Elon Musk is finally completed his $44 billion deal to take over Twitter and keep it private.
The richest man in the world has already started to make its mark on the social network by firing four of its top managers.
While most people are probably familiar with the idea of bring a private company to the stock exchange – the process by which individuals can buy and sell shares of a company in the stock market – the reverse process is not well understood and happens much less often.
Like a professor of business administration and lawI have been analyzing mergers, privatizations and other business deals for over two decades. The most common question I’ve gotten from students and faculty colleagues is why would Musk want to keep Twitter private? Or more simply, what does it mean to go private?
The answers to this question help tackle a more interesting one: will he succeed?
Public vs Private
Let’s start with the fundamental differences between a public and private company.
To start, a publicly traded company is widespread, which means it has many shareholders. Anyone can buy shares of most public companies, their shares are traded on exchanges, and their market price is widely available on websites and apps.
Federal Securities Law Requires: public companies to disclose a lot of information about their activities and financial condition in reports posted on the Security and Exchange Commission website. In short, everything that happens to a publicly traded company that is of interest to investors must be made public.
A private company, on the other hand is kept close. It has few shareholders, sometimes only one. It is usually impossible to buy shares of a private company. If possible, it is difficult because stocks are not traded on exchanges. You need to find someone who is willing and able under restrictive securities laws to sell you their shares.
In addition, a private company is not required to file any disclosures or anything else with the SEC.
Another important difference is the power that the CEO has. While CEOs of public companies have a lot of power, that power is limited by things like a board of directors and rules about compensation.
Private companies have no meddling boards or rules about fees or other matters. And with little or no pesky outside shareholders, private company leaders don’t have to worry about the effect their decisions could have on the stock price.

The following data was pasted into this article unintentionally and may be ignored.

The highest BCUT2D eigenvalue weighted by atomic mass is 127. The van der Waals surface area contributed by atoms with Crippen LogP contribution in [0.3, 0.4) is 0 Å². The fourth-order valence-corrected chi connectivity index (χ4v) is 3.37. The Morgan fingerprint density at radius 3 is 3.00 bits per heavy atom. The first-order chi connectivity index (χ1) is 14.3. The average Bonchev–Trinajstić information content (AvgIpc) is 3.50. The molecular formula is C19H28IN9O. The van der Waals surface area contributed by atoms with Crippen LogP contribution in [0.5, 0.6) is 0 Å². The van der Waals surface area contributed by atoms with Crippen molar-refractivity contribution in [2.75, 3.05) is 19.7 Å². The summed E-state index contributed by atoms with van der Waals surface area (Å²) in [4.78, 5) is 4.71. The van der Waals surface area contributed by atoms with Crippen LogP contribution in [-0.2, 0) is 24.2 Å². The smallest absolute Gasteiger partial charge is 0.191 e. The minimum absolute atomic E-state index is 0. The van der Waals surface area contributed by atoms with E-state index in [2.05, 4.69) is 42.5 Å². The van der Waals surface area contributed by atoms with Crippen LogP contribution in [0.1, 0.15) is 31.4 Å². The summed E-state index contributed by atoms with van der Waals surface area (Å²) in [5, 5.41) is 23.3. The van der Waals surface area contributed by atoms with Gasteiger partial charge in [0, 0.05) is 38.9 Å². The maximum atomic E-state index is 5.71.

Many, if not most, companies start life as a private business – perhaps in a family garage, if seems to be the case in so many startup origin stories.
As a young company grows, it needs more fundinga problem that is often solved by doing an IPO that brings in a lot of money and opens up the property to everyone.
Taking a company private, as Musk did, the IPO returns. The Tesla billionaire paid Twitter shareholders $54.20 per share, a 64% premium over the price Twitter shares traded a few weeks before Musk’s offer was announced on April 14, 2022.
A success story
So why would Musk or anyone else want to take a company private? An important reason is control, which allows a buyer to impose his or her vision and unique strategy.
Now that the shares have changed hands, Musk can do whatever he wants with them — from reopening .’s accounts former president Donald Trump and yes, the artist formally known as Kanye Westuntil cut the workforce and firing executives.
That’s why Michael Dell decided to take the computer company that bears his name privately in 2013.
At the time, the company had a hard time while sales of personal computers collapsed during the rise of the smartphone. As he explained in a securities filing:Dell found it essential to quickly transform the company from a PC maker to a company focused on providing and managing complete information technology systems for large organizations.
He said he couldn’t make the transformation as a publicly traded company because it would hurt short-term profits, likely causing the stock price to fall. That, in turn, could hurt Dell’s perception of Dell and lead to employee turnover.
In other words, Dell’s plan may have been too bold for a publicly traded company. But the strategy paid off — for him, his co-investors and his company.